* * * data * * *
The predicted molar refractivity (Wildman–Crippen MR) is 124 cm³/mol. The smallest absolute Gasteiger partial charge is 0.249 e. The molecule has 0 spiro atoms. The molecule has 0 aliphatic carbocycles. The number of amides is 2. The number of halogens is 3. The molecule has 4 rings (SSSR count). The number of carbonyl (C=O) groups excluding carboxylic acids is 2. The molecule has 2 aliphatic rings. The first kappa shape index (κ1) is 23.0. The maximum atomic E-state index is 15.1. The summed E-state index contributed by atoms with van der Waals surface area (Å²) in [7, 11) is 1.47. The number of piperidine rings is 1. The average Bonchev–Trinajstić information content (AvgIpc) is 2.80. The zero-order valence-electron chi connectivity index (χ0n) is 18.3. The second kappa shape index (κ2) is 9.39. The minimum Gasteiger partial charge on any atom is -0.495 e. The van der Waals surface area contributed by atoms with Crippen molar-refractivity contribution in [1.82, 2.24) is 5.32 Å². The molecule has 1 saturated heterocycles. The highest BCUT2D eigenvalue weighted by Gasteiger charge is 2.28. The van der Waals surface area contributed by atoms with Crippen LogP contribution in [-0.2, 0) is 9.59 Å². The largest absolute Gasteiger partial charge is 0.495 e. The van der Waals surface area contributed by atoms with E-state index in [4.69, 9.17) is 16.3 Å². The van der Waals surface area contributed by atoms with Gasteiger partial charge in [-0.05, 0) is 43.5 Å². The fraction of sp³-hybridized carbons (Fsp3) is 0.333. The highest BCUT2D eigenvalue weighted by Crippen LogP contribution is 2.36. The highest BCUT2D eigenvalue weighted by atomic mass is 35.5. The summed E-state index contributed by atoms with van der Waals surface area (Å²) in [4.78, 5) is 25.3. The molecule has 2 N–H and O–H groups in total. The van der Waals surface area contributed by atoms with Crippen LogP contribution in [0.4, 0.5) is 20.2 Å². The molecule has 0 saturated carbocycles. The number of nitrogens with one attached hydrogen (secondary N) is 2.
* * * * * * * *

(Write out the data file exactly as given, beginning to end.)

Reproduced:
The predicted molar refractivity (Wildman–Crippen MR) is 124 cm³/mol. The smallest absolute Gasteiger partial charge is 0.249 e. The molecule has 0 spiro atoms. The molecule has 0 aliphatic carbocycles. The number of amides is 2. The number of halogens is 3. The molecule has 4 rings (SSSR count). The number of carbonyl (C=O) groups excluding carboxylic acids is 2. The molecule has 2 aliphatic rings. The first kappa shape index (κ1) is 23.0. The maximum atomic E-state index is 15.1. The summed E-state index contributed by atoms with van der Waals surface area (Å²) in [7, 11) is 1.47. The number of piperidine rings is 1. The average Bonchev–Trinajstić information content (AvgIpc) is 2.80. The zero-order valence-electron chi connectivity index (χ0n) is 18.3. The second kappa shape index (κ2) is 9.39. The minimum Gasteiger partial charge on any atom is -0.495 e. The van der Waals surface area contributed by atoms with Crippen molar-refractivity contribution in [1.82, 2.24) is 5.32 Å². The molecule has 1 saturated heterocycles. The highest BCUT2D eigenvalue weighted by Gasteiger charge is 2.28. The van der Waals surface area contributed by atoms with Crippen LogP contribution in [-0.2, 0) is 9.59 Å². The largest absolute Gasteiger partial charge is 0.495 e. The van der Waals surface area contributed by atoms with E-state index in [4.69, 9.17) is 16.3 Å². The van der Waals surface area contributed by atoms with Gasteiger partial charge in [-0.05, 0) is 43.5 Å². The fraction of sp³-hybridized carbons (Fsp3) is 0.333. The highest BCUT2D eigenvalue weighted by Crippen LogP contribution is 2.36. The highest BCUT2D eigenvalue weighted by atomic mass is 35.5. The summed E-state index contributed by atoms with van der Waals surface area (Å²) in [4.78, 5) is 25.3. The molecule has 2 N–H and O–H groups in total. The van der Waals surface area contributed by atoms with Crippen LogP contribution in [0.4, 0.5) is 20.2 Å². The molecule has 0 saturated carbocycles. The number of nitrogens with one attached hydrogen (secondary N) is 2.